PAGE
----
As usual, there is little inspiration on the Turner Prize shortlist, with the best work more fit for cinema than a gallery, but upstairs is a treat for those who prefer art made by someone with talent
TURNER PRIZE 2012
Star rating: * *
IAN HAMILTON FINLAY
Star rating: * * * *
Tate Britain, London
WHEN, long ago, I first visited the United States, I was amazed how awful the beer was. How could a great nation be persuaded to drink such stuff? Like Victory Gin in Orwell’s Nineteen Eighty-Four, it was as though the country were not a democracy at all, but a dictatorship where the populace had no choice but drink what they were given. It couldn’t happen here, I thought, smugly, for the big brewers, trying to impose equally noxious fizzy liquids on British beer drinkers, had just been routed by them. How wrong I was. Now our supermarket shelves are laden with mass-produced American beer. The lesson? The market rules; taste is impotent. Which brings me to the Turner Prize, also a triumph of the market over taste and common sense. It has penetrated the public consciousness, willy-nilly, because it has been allied with television from the start. It’s the Strictly Come Dancing of art, but not nearly so entertaining.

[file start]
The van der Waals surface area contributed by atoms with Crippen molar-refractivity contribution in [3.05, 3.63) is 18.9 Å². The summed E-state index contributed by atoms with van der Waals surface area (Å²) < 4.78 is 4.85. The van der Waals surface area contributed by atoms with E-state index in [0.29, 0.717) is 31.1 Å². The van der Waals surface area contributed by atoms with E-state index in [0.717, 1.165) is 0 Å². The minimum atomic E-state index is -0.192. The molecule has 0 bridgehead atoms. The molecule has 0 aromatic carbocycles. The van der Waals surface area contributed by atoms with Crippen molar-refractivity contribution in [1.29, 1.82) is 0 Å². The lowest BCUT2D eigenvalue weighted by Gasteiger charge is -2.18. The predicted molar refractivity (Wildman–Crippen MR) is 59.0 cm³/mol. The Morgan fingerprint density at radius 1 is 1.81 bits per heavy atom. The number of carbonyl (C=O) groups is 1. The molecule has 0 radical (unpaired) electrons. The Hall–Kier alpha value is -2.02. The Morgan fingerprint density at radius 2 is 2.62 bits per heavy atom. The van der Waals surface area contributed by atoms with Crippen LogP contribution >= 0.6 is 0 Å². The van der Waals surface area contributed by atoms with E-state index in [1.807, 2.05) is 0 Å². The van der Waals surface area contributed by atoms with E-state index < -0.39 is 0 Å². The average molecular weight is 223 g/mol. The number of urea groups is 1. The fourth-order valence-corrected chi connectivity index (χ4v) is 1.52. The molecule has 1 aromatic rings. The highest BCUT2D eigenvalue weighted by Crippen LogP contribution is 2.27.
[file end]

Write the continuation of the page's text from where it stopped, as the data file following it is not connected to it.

This year there is once again not much in the Turner Prize you would cross the road to see, yet people pay to see it, and it is always busy. The four chosen artists, in the order that you see them, are Paul Noble, Luke Fowler, Elizabeth Price and Spartacus Chetwynd.
Paul Noble is an example of an increasingly common phenomenon in contemporary art, an artist for whom pencil drawing is a vehicle for obsessive behaviour. He covers sheets of paper with minute repetitive marks. Sometimes the results are abstract, delicate forms that look vaguely anthropomorphic and he also makes these shapes into sculptures, stone tangles of breasts and penises. Other drawings include houses described in neurotic detail. Like Charles Avery, also an obsessive, Noble claims his drawings represent an imaginary world. He calls it Nobson Newtown. It seems, however, not to have any inhabitants, but only to be manifest in its buildings. The shapes of the houses form short, personal names like Trev or Joe that provide titles to the pictures. The houses are tightly drawn, but seem strangely unreal because he uses isometric perspective. It looks superficially like ordinary perspective, but has no vanishing point: a neat metaphor for the pointlessness of his art.